The Islamic State is increasingly targeting civilian residents and murdering hundreds each week in the embattled city of Mosul, a top U.S. general in Iraq said Wednesday.
The civilian attacks are proof that the group is losing the fight in western Mosul, where U.S. forces are helping Iraqi security forces and Kurdish groups in a months-long effort to liberate the city, according to Army Maj. Gen. Joseph Martin, commander of the Combined Joint Forces Land Component Command of Operation Inherent Resolve.
Civilian attacks are being waged with vehicle bombs and improvised explosive devices, and the Islamic State has lobbed 7,000 mortars and rockets indiscriminately into the liberated eastern section of the city, said Martin, who spoke to Pentagon reporters from Iraq.
"The number of civilians murdered by ISIS on a weekly basis is in the hundreds with evidence showing that's increasing," he said.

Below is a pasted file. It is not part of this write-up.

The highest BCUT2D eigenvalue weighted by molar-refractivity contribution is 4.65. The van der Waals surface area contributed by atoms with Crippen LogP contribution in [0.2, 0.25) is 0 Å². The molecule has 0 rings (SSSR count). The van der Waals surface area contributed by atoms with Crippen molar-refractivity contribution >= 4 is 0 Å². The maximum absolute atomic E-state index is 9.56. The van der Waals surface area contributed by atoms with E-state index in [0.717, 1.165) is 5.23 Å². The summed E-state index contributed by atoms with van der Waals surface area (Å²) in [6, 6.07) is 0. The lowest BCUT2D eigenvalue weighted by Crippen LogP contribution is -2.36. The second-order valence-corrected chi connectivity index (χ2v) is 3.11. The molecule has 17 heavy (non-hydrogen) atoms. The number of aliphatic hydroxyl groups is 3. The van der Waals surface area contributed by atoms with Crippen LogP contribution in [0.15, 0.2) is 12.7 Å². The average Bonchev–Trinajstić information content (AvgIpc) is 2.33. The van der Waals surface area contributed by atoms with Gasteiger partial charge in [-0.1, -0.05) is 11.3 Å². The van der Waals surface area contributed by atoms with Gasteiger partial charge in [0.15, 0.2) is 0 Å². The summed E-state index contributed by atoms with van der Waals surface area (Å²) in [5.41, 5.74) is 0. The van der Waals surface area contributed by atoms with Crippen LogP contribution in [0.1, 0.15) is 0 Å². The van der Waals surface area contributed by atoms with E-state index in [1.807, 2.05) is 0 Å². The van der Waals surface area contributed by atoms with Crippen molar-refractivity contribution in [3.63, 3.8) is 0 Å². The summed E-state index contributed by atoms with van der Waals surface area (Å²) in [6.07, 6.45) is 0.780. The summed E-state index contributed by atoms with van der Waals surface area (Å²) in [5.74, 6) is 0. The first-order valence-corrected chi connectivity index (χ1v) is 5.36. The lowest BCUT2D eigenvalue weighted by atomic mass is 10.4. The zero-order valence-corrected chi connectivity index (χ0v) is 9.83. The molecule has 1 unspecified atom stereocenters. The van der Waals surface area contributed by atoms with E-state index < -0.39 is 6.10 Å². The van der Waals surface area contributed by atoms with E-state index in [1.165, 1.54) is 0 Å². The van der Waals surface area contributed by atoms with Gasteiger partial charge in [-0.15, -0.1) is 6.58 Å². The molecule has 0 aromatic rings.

U.S. coalition forces have fought in the city for six months and have managed to retake much of Mosul, which was seized by the Islamic State in 2014 when it pushed over the Syria border into Iraq.
"As they become more desperate, their tactics become more desperate and their inhumanity increases," Martin said. "What we are seeing in western Mosul is the continued exploitation and the expanding exploitation of the human element within the city."
The loss of Mosul would be a major strategic defeat for the Islamic State and sever its center of power in Iraq, leaving its defacto capital of Raqqa, Syria, as the central remaining target of coalition forces.
Over the weekend, the group waged a chemical attack on Iraqi security forces that were reportedly accompanied by U.S. and Australian advisors — the second such attack in Mosul in recent days.
Martin said neither U.S. nor allied personnel were injured in the attack and that it had not been confirmed whether the chemical substance was a mustard agent.